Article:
Currently viewing the category: "Owlet Moths"
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Subject: Confused About This Moth
Location: Northeast Ohio
August 15, 2016 3:56 pm
Hi! My son found this large moth in our yard, and all of our research indicates that it is Orange Underwing Moth, but that same research places this species in the UK, and we’re in Northeast, Ohio.
Can you help us ID it? Thank you!
Signature: Colleen

Underwing

Underwing

Hi Colleen,
Your Underwing is in the genus
Catocala, a large genus with many similar looking species.  We believe it might be a Sweetheart Underwing, Catocala amatrix, based on this BugGuide image.  According to BugGuide:  “larvae feed on leaves of several species of poplar (Populus spp.) and Black Willow (Salix nigra).”

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Subject: The Hebrew
Location: Troy, VA
August 3, 2016 9:19 am
I thought you might like this picture of what I believe to be a Hebrew moth. It’s not quite as sharp an image as I would like, but you can still see the lovely markings quite clearly. I only got one photo before she flew off.
Signature: Grace Pedalino

The Hebrew

The Hebrew

Dear Grace,
Your image of The Hebrew moth,
Polygrammate hebraeicum, is a marvelous addition to our archive as we only have one rather blurry image of The Hebrew in our archives that was submitted in 2005.  According to BugGuide:  “Both common name ‘The Hebrew’ and specific epithet hebraeicum likely refer to resemblance of the pattern to Hebrew characters”  According to the Butterflies and Moths of North America:  “Caterpillar Hosts: Black gum trees.”

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Subject: moth
Location: Northern Virginia
June 6, 2016 6:08 pm
can you identify this moth? seen in June, 2016
Signature: Sandra

Laudable Arches Moth

Laudable Arches Moth

Dear Sandra,
We were excited when we thought we identified your moth as a Collared Arches Moth,
Lacinipolia strigicollis, thanks to this BugGuide image, but alas, it is a species limited to western North America according to BugGuide.  We knew we were close so we investigated the genus, but according to BugGuide:  “Lafontaine & Schmidt (2010) listed 64 species of the genus Lacinipolia in America north of Mexico.”  Of the eastern species, only the Laudable Arches Moth, Lacinipolia laudabilis, is green and resembles your individual, so we are relatively sure that identification is correct, based on this BugGuide image.  According to BugGuide:  “Larvae are general feeder on herbaceous plants.”  Here are more images from Moth Photographers Group.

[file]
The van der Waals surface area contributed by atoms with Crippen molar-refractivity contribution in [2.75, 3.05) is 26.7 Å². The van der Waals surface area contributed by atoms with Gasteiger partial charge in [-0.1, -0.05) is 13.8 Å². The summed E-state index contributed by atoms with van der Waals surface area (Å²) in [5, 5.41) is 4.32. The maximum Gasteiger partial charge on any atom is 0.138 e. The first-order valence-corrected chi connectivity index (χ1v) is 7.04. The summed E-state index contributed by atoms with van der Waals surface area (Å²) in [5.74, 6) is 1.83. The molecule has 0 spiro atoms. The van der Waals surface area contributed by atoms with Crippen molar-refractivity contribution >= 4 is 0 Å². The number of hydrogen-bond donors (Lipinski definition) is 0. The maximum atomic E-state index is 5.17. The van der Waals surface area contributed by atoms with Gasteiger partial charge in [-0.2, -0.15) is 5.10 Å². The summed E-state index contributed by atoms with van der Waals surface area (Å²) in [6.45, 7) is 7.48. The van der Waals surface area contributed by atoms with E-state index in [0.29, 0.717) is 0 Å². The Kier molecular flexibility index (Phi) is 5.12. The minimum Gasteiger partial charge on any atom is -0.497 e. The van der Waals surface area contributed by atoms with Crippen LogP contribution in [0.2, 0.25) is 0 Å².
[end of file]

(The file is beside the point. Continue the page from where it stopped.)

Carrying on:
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Subject: Moth
Location: Madison, Wisconsin area
June 6, 2016 6:56 pm
Hello! I’m from the Madison, Wisconsin area, and I found this moth (butterfly??) while I was gardening. He has 3 legs and cant walk or fly. What kind of moth/butterfly is he?
Signature: Hannah

Large Yellow Underwing

Large Yellow Underwing

Dear Hannah,
Though it is a very pretty moth, the Large Yellow Underwing, , is an Invasive Exotic species that according to BugGuide, was:  “Introduced from Europe to Nova Scotia in 1979, this species has since spread north to the Arctic Ocean, west to the Pacific, and south to the Gulf of Mexico.”

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Subject: Moth to be identified
Location: Botswana
May 23, 2016 4:34 am
Photographed this Moth at Kubu Island in Southern Botswana. Kabul Island is situated in the Makgadikgadi Salt Pans. The Moths wingspan/width when not in flight was between 2.5 – 3 Inches wide. Any help will be appreciated.
Signature: Tony Camacho

Cream Striped Owl Moth

Cream Striped Owl Moth

Dear Tony,
We believe we have correctly identified you stunning moth as a Cream Striped Owl Moth,
Cyligramma latona, thanks to images posted to iSpot.

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Subject: Moth ID
Location: Melbourne, Australia
February 9, 2016 4:09 am
Dear Bugman
Took a few pics of an unusually marked/colored moth at a local native parkland recently.
It might be a variety of Tiger Moth after looking at some pics on this site?
Would be pleased if you could verify.
Thanks
Signature: Alan Gardner

Mistletoe Moth

Mistletoe Moth

Dear Alan,
This one really gave us a challenge.  Though it really does resemble a Tiger Moth, it is actually an Owlet Moth in the family Noctuidae and the subfamily Agaristinae.  We found two very similar looking moths on Butterfly House, and we eliminated the Grapevine Moth,
Phalaenoides glycinae, and we believe this is a Mistletoe Moth, Comocrus behri , which is described on Butterfly House as:  “The adult moths have wings that are black with white straight and zigzag lines. The abdomen is black on top and has orange stripes underneath, and a scarlet tuft on the tail.  The adult is a day-flying moth, with a wingspan of up to 5 cm.”  According to Csiro:  “This species is widely distributed across southern mainland Australia and can often be seen during the day flying around mistletoe plants growing on Casuarina and Eucalyptus species. The adults have a wingspan or about 58 millimetres and are predominantly black with white bands or lines through the wings. Males display what is known as ‘hill topping’ behaviour, where they fly to the highest spot on the landscape so that females know to congregate there for mating.”  There are some very nice images on FlickR.

Mistletoe Moth

Mistletoe Moth

Hi Daniel
Thanks very much for your prompt response.
I hadn’t seen any kind of moth quite like this one and it had me intrigued.
Kind regards
Alan

Mistletoe Moth

Mistletoe Moth

What's That Bug? does not endorse extermination